More questions than answers

Aug. 2, 2017 / By Jason Mark

One of the things I most enjoy about the team I work with is that we get to ask a lot of questions and then we try to figure out the answers using data. I follow a number of blogs about health care, data science, programming and other topics. The intersection of thoughts and ideas across these diverse blogs raises interesting questions and it has me thinking about how their content applies to medical coding. In a ComputerWorld article (and the subsequent discussion on the Simply Statistics blog), author Peter Norvig, a research director at Google and a very prominent Artificial Intelligence (AI) researcher, argues against the need for “explainable AI.” Explainable AI refers to the fact that while many of today’s machine and deep learning algorithms may be very accurate in their predictions, but it’s nearly impossible to understand how these algorithms get to their conclusions.

So what does this mean for computer-assisted coding (CAC)? Coding today is based on fairly specific guidelines that require human understandable evidence to support the codes. Evidence is particularly important when a record is audited or a claim is denied. Today an auditor would not allow the following response to an audit: “I coded it that way because CAC told me to.” This poses an interesting challenge for CAC systems because even if a better level of accuracy could be achieved through straight machine learning approaches, the opaqueness of understanding the “reasoning” behind these methods prevent them from being used. Will this always be the case? What level of demonstrable improvement in accuracy and consistency will be needed to drive the adoption of machine learned or artificially intelligent approaches? When that adoption occurs, how will the responsibility for correct coding be shared between both the provider organization (which produces the documentation inputs to CAC) and the CAC vendor (which provides the algorithms and processing of the documentation)?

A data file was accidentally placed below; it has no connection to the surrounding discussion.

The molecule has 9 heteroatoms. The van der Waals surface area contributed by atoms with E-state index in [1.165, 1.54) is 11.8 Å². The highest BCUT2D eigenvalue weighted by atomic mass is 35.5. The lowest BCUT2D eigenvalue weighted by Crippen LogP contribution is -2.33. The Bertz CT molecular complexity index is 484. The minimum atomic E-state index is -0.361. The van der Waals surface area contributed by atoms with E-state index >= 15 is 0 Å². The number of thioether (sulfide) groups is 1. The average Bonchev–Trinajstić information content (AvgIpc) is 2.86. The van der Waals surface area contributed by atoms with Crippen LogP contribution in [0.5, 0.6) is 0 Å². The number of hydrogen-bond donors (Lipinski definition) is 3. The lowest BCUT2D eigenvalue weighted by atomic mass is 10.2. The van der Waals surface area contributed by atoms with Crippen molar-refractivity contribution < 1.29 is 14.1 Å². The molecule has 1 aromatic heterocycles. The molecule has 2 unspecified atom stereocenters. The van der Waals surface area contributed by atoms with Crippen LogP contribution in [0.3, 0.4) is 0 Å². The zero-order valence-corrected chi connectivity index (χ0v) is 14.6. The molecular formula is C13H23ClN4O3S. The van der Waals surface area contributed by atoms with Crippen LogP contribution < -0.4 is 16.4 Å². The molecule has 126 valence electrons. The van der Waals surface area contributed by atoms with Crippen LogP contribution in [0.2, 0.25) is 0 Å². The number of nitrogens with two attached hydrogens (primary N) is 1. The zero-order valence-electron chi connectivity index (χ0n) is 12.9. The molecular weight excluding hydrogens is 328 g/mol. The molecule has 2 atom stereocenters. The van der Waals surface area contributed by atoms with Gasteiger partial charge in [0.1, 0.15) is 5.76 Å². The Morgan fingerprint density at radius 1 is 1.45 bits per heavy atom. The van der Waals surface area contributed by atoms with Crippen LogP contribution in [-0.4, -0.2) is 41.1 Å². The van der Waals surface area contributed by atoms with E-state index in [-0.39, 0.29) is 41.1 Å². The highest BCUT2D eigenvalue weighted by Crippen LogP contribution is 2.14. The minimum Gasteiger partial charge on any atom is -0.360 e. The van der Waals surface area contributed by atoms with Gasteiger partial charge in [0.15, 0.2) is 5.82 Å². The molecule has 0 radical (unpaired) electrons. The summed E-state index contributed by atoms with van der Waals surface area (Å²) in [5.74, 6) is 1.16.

Another interesting point Norvig makes in his interview is that we tend to believe a human explanation for a decision. We do this despite research showing clearly that human decisions are often made instantaneously and our mental “explanation” is composed after the decision is made and in a way that supports the decision. When it comes to coding, rules and guidelines help to drive some level of consistency for many codes, but some codes are still determined by a “judgment call” or because “in my experience” this is the way to do it. The fallibility of coding’s human element is increased further if we factor in the myriad ways that evidence may be presented to the human. For example, the phenomenon of framing shows that the way in which evidence is presented to us (which could include clinical documentation) affects how we interpret and reason about the evidence. We tend to be more prone to avoid a loss, for example, than to receive a gain of the same magnitude. Does that mean that depending on how the documentation is read, a coder might err on the side of “not being wrong” more than taking an equal chance on “being right” when applying a particular code? How might the CAC suggestions themselves play a role in the human’s thought process?

This post has far more questions than answers. I believe that a balance between the human and the machine will emerge, but where one ends and the other begins, or the degree to which they overlap is still anybody’s guess. Our team is enjoying the adventure of trying to understand all angles of these questions so that both 3M and our customers can make the most informed decisions possible.

Please share your comments!

Jason Mark is manager, Research & Applied Data Science Lab with 3M Health Information Systems.